Foot care and Prevention of Amputation in Diabetic Patients
The foot of the patient with a long standing Diabetes is often the site of neuropathic and vascular process which pose a considerable threat, not only to the lower limb but also to the life of the patient. This demands much care and attention by both the patient and health care personnel. Two major problems which predispose the diabetic patients to amputation are the development of neuropathy due to uncontrolled diabetes over several years while result in damage to the nerves in the Â feet leading to the loss of sensation. They also develop certain high pressure points under the feet which result in the formation of callus which later turns in to an ulcer. In addition cigarette smoking will lead to nerve damage and reduced blood flow in the feet.
Early diagnosis of foot problem
All the patients are examined for loss of sensation (neuropathy) and also for reduced blood flow towards the limbs (peripheral vascular disease). Neuropathy is diagnosed by simple foot examination and by the use of very simple devices like Biothesiometry, Monofilament and Nerve Conduction studies and Peripheral Vascular disease by Peripheral and Colour Doppler test at the hospital.. These tests are very simple and very in-expensive.
Improper foot care
Lack of awareness, together with a host of other factors, play an important role in the neglect of the feet by people with diabetes who have insensitive feet. It is common practice to use a blade or a pair of scissors to cut one’s toenails. This can certainly cause an injury in this area. Fissures in the heel are a very common occurrence in the feet of people who often walk barefoot. Infection of these fissured soles is one of the causes of the diabetic foot. The constant contact of the feet with water during the washing of clothes, or other cleaning jobs, could lead to fungal infection of the nails between the toes. In addition to the above, the importance of foot care, with regular cleaning of the toes, is not understood by many, even in the urban areas. Improper footwear, tight or ill fitting, could also cause foot injury. Thorough education in proper foot care, especially for people with diabetes is highly necessary to avoid the detrimental effects of the diabetic foot.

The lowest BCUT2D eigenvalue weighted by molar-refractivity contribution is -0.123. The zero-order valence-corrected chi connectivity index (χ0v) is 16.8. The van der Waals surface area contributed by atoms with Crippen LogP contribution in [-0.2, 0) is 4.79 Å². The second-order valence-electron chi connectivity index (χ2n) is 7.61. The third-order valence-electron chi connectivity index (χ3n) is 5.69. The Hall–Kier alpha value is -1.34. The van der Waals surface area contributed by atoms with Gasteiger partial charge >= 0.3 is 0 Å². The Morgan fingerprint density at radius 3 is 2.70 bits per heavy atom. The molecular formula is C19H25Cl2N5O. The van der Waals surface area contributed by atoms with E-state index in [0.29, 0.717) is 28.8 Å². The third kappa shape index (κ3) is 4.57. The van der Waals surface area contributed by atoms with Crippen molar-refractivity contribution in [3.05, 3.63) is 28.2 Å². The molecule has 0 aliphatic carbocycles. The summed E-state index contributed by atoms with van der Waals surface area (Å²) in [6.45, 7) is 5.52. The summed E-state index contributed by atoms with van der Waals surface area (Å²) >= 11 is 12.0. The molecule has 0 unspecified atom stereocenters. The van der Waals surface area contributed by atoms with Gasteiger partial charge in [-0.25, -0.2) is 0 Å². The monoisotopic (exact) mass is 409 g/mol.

The diabetic is especially susceptible to foot complications because of the poor blood circulation to the foot and leg. This condition is called Peripheral Vascular Disease (PVD) or arterial insufficiency and nerve disease is called peripheral neuropathy.
Aspects of prevention must include the maintenance of as near to normoglycemia (normal blood glucose level) as possible. This is accomplished by a team approach, reinforcing lifestyle adjustments in eating and exercise patterns , pharmalogical support in the form of oral or parenteral hypoglycemia agents , and last but not the least , continuous and sustained diabetes education and support. The person with diabetes must be advised on how to care of the foot. They need to carry out regular routine inspections of the foot , and promptly visit a health care facility at the slightest indication of a problem. A small foot lesion may lead to infection or even gangrene and can even result in loss of toes, foot or leg if neglected. However, you can prevent this from happening by following the under mentioned do’s and don’ts.
PVD – Peripheral arterial insufficiency with gangrene in a diabetic foot Diabetes is a risk factor for atherosclerosis, which leads to peripheral ischaemia, as well as to coronary artery insufficiency and stroke. Thrombo-embolic occlusion of a stenosed atheromatous artery leads to tissue infarction with non-viable ischaemic tissue rapidly becoming infected, leading to life-threatening gangrene.